About the lab

A significant number of patients presenting to the emergency department for an unintentional injury or overdose made an impulsive decision that lead to their injury just prior to arrival. Most often these decisions, such as sending a text while driving, getting behind the wheel intoxicated, and injecting heroin are made knowing that these behaviors are harmful. 

Conventional theories assume individuals form intentions to change behavior based on the rational assessment of the costs and benefits and consistently act in their own interest. By contrast, behavioral economics applies psychological insights to understand the many natural decisions people make that routinely deviate from their best interests.

Through dozens of studies the Center for Health Incentives and Behavioral Economics and other groups have demonstrated how a variety of common decision errors such as status quo bias, present bias (tendency to overweight immediate costs and benefits over future), loss aversion, and regret aversion can be used to develop effective, high impact interventions for health behavior change. While these approaches have been applied to reducing causes of chronic health problems, such as smoking, overeating, and lack of physical activity, they have not been well applied to reducing the impulsive behaviors leading to injury. Furthermore, smartphones represent an innovative opportunity to better understand risky behaviors and provide real-time, scalable injury prevention interventions.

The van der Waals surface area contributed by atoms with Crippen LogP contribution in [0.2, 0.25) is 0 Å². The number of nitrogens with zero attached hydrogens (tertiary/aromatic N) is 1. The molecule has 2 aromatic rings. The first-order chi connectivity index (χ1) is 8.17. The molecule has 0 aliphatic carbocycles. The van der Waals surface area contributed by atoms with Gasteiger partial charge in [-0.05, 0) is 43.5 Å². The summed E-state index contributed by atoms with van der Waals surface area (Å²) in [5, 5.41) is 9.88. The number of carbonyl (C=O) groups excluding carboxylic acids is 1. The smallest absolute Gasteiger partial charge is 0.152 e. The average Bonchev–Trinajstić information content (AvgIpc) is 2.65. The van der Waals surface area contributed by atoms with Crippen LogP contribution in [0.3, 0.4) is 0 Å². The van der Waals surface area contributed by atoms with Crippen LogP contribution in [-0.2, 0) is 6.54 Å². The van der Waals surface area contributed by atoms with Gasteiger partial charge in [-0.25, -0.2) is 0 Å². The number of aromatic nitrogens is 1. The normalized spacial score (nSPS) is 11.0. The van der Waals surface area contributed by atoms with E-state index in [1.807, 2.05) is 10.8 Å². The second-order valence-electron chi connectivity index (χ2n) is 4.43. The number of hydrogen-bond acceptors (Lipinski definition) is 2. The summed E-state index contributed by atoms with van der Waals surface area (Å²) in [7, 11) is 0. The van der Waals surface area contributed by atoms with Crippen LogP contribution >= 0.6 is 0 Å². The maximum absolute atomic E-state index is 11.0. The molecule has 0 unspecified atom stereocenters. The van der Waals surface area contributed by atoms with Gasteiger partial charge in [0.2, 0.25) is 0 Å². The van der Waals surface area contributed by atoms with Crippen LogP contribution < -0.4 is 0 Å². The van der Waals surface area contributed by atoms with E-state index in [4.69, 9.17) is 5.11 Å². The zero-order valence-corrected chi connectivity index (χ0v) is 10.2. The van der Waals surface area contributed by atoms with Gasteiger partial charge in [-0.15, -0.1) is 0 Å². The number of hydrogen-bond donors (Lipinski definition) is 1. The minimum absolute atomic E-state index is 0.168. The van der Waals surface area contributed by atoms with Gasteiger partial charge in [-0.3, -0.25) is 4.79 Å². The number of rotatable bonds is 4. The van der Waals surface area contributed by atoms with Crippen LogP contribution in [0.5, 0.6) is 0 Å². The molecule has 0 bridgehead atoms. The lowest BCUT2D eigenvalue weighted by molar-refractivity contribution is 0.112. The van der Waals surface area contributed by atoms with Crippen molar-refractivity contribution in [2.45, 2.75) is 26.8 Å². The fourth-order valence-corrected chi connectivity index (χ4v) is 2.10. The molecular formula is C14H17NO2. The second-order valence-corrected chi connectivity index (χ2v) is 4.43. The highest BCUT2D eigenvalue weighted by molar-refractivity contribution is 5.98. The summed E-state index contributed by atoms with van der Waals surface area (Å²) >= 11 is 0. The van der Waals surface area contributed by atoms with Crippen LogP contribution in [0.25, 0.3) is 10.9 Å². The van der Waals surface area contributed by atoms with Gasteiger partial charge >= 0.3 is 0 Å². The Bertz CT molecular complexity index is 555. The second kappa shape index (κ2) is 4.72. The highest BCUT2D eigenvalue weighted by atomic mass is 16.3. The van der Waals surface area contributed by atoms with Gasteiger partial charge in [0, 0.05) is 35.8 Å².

Once a traumatic injury has occurred, outcomes can be significantly optimized with time-sensitive interventions and triage to specialized trauma center hospitals. However, most research focused on improving trauma systems have focused on patients treated in trauma centers, despite the fact that 30-40% of critically injured patients do not receive care in these centers. Therefore by using population level data, including data from non-trauma centers, new insights can be gained on how to improve population-level trauma outcomes.  

 

The BeSAFIR Lab was created to address these opportunities with the goal of discovering new, effective ways to prevent injuries and optimize outcomes once they happen. 

Copyright © 2018 Behavioral Science and Analytics for Injury Research. All rights reserved.

Kit.Delgado@uphs.upenn.edu

215.746.8256

University of Pennsylvania
933 Blockley Hall
423 Guardian Drive
Philadelphia, PA 19104

Follow Us

  • Grey Twitter Icon